This article explains how Dynamic Search Ads work, and how they might benefit you. For instructions, go to Create Dynamic Search Ads.
How they show
When someone searches on Google with terms closely related to the titles and frequently used phrases on your website, Google Ads will use these titles and phrases to select a landing page from your website and generate a clear, relevant headline for your ad.
In this way, Dynamic Search Ads can quickly direct potential customers to what they want on your site.
You are responsible for the final text that appears in your ad, so keep this in mind when choosing which landing pages to target. The most important signal, among the many used to generate your ad’s headline is the HTML title of your page.
How targeting works
Dynamic Search Ads use content from the landing pages on your website to target your ads to searches. You can choose from a variety of targeting options to specify which landing pages that Dynamic Search Ads should use. You can target groups of URLs with targeting types such as
URL_Contains or “Categories”, or target specific URLs with
URL_Equals or Page Feeds. More details below:
URL_Equals: Targets individual URLs from your website. For example, if you’re new to Dynamic Search Ads and want to test it out, you can create a URL_Equals target for your website’s home page.
URL_Contains: Targets pages with URLs containing certain strings.
Categories: Google Ads-generated sets of landing pages from your website, organised by theme. You decide which sets of pages to target, how to group similar pages and the level of detail. If you want to start using Dynamic Search Ads quickly, the “Landing pages from your standard ad groups” category targets all webpages that you’re currently running search ads against in your account. It makes it easy to increase traffic on the webpages that you’re already using as landing pages in existing ad groups and campaigns. Categories such as “Landing pages from your standard ad groups” are available only for domains for which Google Ads can generate categories.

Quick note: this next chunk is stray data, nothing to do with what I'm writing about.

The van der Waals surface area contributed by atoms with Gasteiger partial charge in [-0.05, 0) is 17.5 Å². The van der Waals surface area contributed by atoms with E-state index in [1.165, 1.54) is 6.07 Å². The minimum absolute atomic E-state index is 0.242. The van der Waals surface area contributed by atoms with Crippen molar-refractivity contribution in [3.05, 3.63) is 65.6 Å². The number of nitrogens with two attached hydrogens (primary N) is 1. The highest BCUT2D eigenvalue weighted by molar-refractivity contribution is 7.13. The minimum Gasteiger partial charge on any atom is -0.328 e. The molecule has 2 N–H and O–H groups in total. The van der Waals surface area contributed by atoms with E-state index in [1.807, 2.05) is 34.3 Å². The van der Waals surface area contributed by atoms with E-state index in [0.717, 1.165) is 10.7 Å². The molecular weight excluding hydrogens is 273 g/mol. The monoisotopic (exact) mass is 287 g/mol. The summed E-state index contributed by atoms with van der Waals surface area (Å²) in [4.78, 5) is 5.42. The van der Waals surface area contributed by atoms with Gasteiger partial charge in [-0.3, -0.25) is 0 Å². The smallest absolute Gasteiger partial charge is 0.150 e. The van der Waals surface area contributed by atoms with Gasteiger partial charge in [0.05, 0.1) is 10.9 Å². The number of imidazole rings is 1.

Page feed: Upload a spreadsheet of URLs for the most focused controlled targeting. You can then target your entire feed or parts of it. For instance, you can label pages about "products with four-star reviews" or "hotels with lots of availability” and target URLs with those labels only.
Find out more about Dynamic Search Ad targeting.
When not to use
- Dynamic Search Ads are not recommended if your website changes rapidly – with, for instance, daily deals.
- Dynamic Search Ads won’t work for sites from some industries, such as pharmaceutical, gambling and adult. Learn more about restricted content.
- Dynamic Search Ads work best with well-optimised pages where Dynamic Search Ads can identify themes and terms on the webpage. Dynamic Search Ads doesn’t work well with websites that are in a format that Google Ads can’t do this for (for example, sites that contain mostly Flash content or images, or sites that require users to sign in to access the majority of the site's content).
Before using Dynamic Search Ads, make sure that you review Google Ads policies to make sure that your ads comply with them (and any applicable laws).
Here are some of the benefits of using Dynamic Search Ads:
- Save time. No more mapping keywords, bids and ad text to each product on your website. Plus, Dynamic Search Ads may help you advertise to new markets faster than other alternatives.
- Show relevant, dynamically generated headlines with your ads. When a customer's search is relevant to your product or service, Google Ads will dynamically generate an ad with a clear headline for the most relevant page on your site.
- Control your ads. You can show ads based either on your entire website or on specific categories or pages. Or, prevent your ads from showing for products that are temporarily out of stock.
- Capture additional traffic. Dynamic Search Ads can help you gain additional traffic and sales identifying new serving opportunities that you aren’t already targeting with keywords.
- Display URLs are based on your final URL domain. You no longer have to enter your display URL when creating a new ad. Instead, Google Ads will use the domain from your final URL and show it as your ad’s display URL. For example, if your ad's final URL is www.example.com/outdoor/hiking/shoes, the URL on your ad will appear as www.example.com.